Payroll and Benefits Guide - Italy






Employer Taxes

29.40% – 32.40%

Date Format


Fiscal Year

1 Jan – 31 Dec

Fun Facts

The Vatican City, an independent city-state enclaved within Rome, serves as the spiritual and operational center of the Roman Catholic Church.

Italy is the world’s biggest wine producer, producing millions of liters of wine year, with popular types like Prosecco and Barolo.

It is home to a well-known volcano: Mount Vesuvius, which is close to Naples and is the only active volcano on European soil.

Italian is considered the language of music.

The University of Bologna, the oldest continuously operating university, was established in 1088.

Rome was established in 753 BC, making Italy almost 3000 years old.



Employee Payroll Tax

Contribution TypeRate
Social Security10.00%

Employer Payroll Tax

Contribution TypeRate
Social Security29.00% – 32.00%
Injuries at Work Insurance0.40% – 1.00%


Payroll Cycle

In Italy, paychecks are typically paid on the 27th of every month on a monthly basis.

13th Salary

Salary calculations are paid over a 12-month period in accordance with Italian law. Each year, the December pay is paid along with the additional 13th installment, or “tredicesima”.

Additionally, some have a 14th salary, which is typically made in June.

Work Hours and Week

The average workweek consists of 40 hours, or 8 hours per day.


There are no laws regarding overtime and is decided by employment contracts.


Paid Time Off

Following the completion of one year of service, the Civil Code defines paid leave in Italy as a mandatory minimum of 8 days paid leave per year in addition to any public holidays. All other employees’ minimum leave is governed by their collective agreements, which typically provide paid yearly leave of at least four weeks annually.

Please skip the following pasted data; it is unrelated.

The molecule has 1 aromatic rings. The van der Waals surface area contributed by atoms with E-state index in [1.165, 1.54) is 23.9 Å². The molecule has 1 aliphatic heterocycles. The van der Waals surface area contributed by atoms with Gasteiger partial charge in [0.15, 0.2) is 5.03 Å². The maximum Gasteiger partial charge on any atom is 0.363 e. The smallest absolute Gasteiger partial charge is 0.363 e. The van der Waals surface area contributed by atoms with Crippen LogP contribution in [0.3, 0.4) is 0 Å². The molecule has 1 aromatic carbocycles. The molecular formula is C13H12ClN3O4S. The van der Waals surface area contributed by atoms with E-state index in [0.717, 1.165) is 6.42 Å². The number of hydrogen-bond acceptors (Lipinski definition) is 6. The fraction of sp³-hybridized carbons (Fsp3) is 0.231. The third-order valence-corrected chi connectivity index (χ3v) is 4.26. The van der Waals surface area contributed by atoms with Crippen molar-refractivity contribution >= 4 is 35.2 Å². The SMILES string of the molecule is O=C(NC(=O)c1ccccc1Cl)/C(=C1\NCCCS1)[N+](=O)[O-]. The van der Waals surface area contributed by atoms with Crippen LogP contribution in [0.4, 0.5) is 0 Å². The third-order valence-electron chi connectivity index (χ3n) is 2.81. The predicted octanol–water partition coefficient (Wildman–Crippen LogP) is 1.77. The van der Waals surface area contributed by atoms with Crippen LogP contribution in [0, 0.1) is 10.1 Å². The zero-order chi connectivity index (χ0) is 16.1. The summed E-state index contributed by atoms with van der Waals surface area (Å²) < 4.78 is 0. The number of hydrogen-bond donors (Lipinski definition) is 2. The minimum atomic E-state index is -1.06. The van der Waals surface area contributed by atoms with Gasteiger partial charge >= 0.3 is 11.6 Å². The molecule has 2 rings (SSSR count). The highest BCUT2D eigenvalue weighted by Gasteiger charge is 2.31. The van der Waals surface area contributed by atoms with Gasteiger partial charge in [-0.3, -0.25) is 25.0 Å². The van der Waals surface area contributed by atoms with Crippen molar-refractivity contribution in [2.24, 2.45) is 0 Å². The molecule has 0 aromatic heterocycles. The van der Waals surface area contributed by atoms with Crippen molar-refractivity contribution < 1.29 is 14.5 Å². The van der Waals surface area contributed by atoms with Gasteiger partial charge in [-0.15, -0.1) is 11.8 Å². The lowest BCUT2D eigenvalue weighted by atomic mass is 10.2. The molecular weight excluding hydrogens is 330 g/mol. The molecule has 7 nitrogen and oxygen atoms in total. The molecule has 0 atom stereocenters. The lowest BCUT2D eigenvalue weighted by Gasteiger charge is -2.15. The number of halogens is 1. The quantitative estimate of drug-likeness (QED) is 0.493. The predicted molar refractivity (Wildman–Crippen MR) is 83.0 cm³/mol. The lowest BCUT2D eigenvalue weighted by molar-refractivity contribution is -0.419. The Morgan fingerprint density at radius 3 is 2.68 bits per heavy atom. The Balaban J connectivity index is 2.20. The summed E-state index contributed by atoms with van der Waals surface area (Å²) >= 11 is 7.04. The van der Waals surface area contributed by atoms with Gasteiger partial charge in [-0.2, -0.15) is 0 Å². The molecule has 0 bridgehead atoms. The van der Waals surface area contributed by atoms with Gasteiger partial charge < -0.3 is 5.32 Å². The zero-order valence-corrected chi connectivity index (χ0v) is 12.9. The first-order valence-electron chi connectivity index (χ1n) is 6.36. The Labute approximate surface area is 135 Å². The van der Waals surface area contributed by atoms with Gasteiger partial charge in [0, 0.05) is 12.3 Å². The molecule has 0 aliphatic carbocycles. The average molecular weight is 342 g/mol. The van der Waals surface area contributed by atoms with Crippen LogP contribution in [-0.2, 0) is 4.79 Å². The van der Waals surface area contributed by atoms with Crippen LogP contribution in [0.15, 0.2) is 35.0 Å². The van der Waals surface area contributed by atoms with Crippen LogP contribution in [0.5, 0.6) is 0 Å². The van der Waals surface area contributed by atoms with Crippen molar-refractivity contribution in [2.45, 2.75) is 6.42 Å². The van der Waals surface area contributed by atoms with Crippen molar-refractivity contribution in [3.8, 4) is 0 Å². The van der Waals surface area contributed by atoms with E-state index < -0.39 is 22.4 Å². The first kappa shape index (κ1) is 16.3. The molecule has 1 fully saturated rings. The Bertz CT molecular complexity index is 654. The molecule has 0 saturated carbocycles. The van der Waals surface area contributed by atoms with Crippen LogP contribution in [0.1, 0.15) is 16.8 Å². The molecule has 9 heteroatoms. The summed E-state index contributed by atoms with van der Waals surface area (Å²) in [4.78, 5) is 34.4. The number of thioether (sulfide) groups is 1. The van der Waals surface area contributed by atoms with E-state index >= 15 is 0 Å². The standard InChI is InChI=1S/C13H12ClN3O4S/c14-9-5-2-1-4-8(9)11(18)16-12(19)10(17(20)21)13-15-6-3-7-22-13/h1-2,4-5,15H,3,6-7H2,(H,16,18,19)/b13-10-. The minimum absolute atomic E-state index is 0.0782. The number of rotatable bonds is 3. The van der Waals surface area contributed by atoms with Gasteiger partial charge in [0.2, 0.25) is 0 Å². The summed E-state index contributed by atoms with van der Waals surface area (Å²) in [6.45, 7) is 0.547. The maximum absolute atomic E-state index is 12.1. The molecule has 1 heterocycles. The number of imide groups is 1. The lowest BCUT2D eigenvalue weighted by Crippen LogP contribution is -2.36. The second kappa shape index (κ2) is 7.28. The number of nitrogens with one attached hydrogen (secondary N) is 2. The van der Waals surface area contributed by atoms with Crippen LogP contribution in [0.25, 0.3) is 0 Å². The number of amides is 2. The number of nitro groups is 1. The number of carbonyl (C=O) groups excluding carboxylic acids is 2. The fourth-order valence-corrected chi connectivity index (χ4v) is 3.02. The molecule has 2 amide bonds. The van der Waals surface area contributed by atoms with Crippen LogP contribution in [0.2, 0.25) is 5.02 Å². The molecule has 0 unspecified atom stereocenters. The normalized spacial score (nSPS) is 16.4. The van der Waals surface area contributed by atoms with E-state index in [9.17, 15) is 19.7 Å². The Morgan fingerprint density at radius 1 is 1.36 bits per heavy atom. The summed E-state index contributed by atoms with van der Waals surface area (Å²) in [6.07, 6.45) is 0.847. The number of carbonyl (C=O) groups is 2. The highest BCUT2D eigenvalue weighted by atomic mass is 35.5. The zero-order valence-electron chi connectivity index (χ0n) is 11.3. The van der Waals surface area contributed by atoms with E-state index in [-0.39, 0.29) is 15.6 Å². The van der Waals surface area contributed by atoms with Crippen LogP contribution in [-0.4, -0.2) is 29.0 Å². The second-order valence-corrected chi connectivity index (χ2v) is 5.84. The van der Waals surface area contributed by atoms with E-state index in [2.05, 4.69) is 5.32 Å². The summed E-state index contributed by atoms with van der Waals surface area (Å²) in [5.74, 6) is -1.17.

Public Holidays

There are 12 national holidays in Italy.

Sick Days

In Italy, workers have a right to paid sick time that is covered by both the government and their employer.

For every instance of sickness, the first three days are paid by the employer as such:

  • 100% for the first two instances
  • 66.00% for the third instance
  • 50.00% for the fourth instance
  • 0.00% for the next instances

From the fourth to 21st day, it will be paid by both the employer and government equally. From the 22nd day onwards, the government will pay for 66.00% while the employer pays 34.00%.

Maternity Leave

Every woman working has a right to five months of paid maternity leave, which she can take starting two months before her due date and ending three months after giving birth. This could start earlier than two months if the employee’s job is hazardous to the health of herself or the unborn child.

During maternity leave, the employee is entitled to 80.00% of her usual wage, which is paid by the employer and then reimbursed by the INPS.

A new mother can also take an additional six months of unpaid leave following her maternity leave. If not, a mother can work 6 hours per day until the baby is one year old.

Paternity Leave

Within five months of the child’s birth, the father is entitled to 100.00% of the usual wage and 10 days of required paternity leave.

Parental Leave

Before the child turns six, either parent may take a month of paid parental leave. Otherwise, they may take up to ten months of unpaid leave.


Termination Process

Unless it is mutually agreed that the employee is not meeting job requirements, has engaged in serious misbehavior, or that the termination is due to economic circumstances, termination must be justified, with notice, and in accordance with the NCA.

Notice Period

Whether the termination was brought on by the employer or the employee, the notice period is based on who started it.

If it was the employer, they must give 30 days to employees and 60 days to managers. If it was the employee, 30 days if they were a regular employee and 60 days if they were a manager.

Severance Pay

Severance compensation is applicable if the company terminated the employee for legal reasons. The TFR (Trattamento di fine rapporto), which the employer defers each month, must be paid to the employee upon termination. It is determined by dividing the annual total pay by 13.5, adding 1.5% for each year of service, and accounting for inflation.

Probation Period

Probation Period

Probationary periods are determined by the employee’s role. The probationary period is three months for employees without managerial responsibilities and six months for all other employees, managers, supervisors, etc. The probationary period is typically lengthier and is set in the applicable NCAs.


Any foreign national entering Italy with the intent to work needs a work visa, a national visa, or a D-Visa, which allows entrance within eight days of arrival. However, in order to stay in Italy, you must have a residence permit (permesso di soggiorno).

The Immigration Office (Sportello Unico d’Immigrazione – SUI) of the prospective employer’s province must receive all visa applications via a Nulla Osta document.


The usual VAT rate is 22.00% in Italy.